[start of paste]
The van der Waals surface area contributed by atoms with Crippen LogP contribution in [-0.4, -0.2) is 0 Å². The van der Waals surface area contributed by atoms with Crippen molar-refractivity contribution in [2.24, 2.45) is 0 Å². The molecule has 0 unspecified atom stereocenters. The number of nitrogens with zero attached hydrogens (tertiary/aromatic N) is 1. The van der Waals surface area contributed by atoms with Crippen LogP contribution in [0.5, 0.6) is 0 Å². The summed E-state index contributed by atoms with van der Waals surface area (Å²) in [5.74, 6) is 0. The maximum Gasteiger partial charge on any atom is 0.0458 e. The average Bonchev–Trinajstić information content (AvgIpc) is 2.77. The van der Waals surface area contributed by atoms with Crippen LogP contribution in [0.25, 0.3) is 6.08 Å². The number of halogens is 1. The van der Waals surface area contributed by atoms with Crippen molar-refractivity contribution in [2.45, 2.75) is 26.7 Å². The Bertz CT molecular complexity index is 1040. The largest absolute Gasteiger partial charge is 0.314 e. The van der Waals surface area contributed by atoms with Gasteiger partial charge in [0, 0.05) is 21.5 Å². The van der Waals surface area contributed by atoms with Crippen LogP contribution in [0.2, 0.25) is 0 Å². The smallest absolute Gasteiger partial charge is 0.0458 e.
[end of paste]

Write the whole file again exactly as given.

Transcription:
The van der Waals surface area contributed by atoms with Crippen LogP contribution in [-0.4, -0.2) is 0 Å². The van der Waals surface area contributed by atoms with Crippen molar-refractivity contribution in [2.24, 2.45) is 0 Å². The molecule has 0 unspecified atom stereocenters. The number of nitrogens with zero attached hydrogens (tertiary/aromatic N) is 1. The van der Waals surface area contributed by atoms with Crippen LogP contribution in [0.5, 0.6) is 0 Å². The summed E-state index contributed by atoms with van der Waals surface area (Å²) in [5.74, 6) is 0. The maximum Gasteiger partial charge on any atom is 0.0458 e. The average Bonchev–Trinajstić information content (AvgIpc) is 2.77. The van der Waals surface area contributed by atoms with Crippen LogP contribution in [0.25, 0.3) is 6.08 Å². The number of halogens is 1. The van der Waals surface area contributed by atoms with Crippen molar-refractivity contribution in [2.45, 2.75) is 26.7 Å². The Bertz CT molecular complexity index is 1040. The largest absolute Gasteiger partial charge is 0.314 e. The van der Waals surface area contributed by atoms with Gasteiger partial charge in [0, 0.05) is 21.5 Å². The van der Waals surface area contributed by atoms with Crippen LogP contribution in [0.2, 0.25) is 0 Å². The smallest absolute Gasteiger partial charge is 0.0458 e.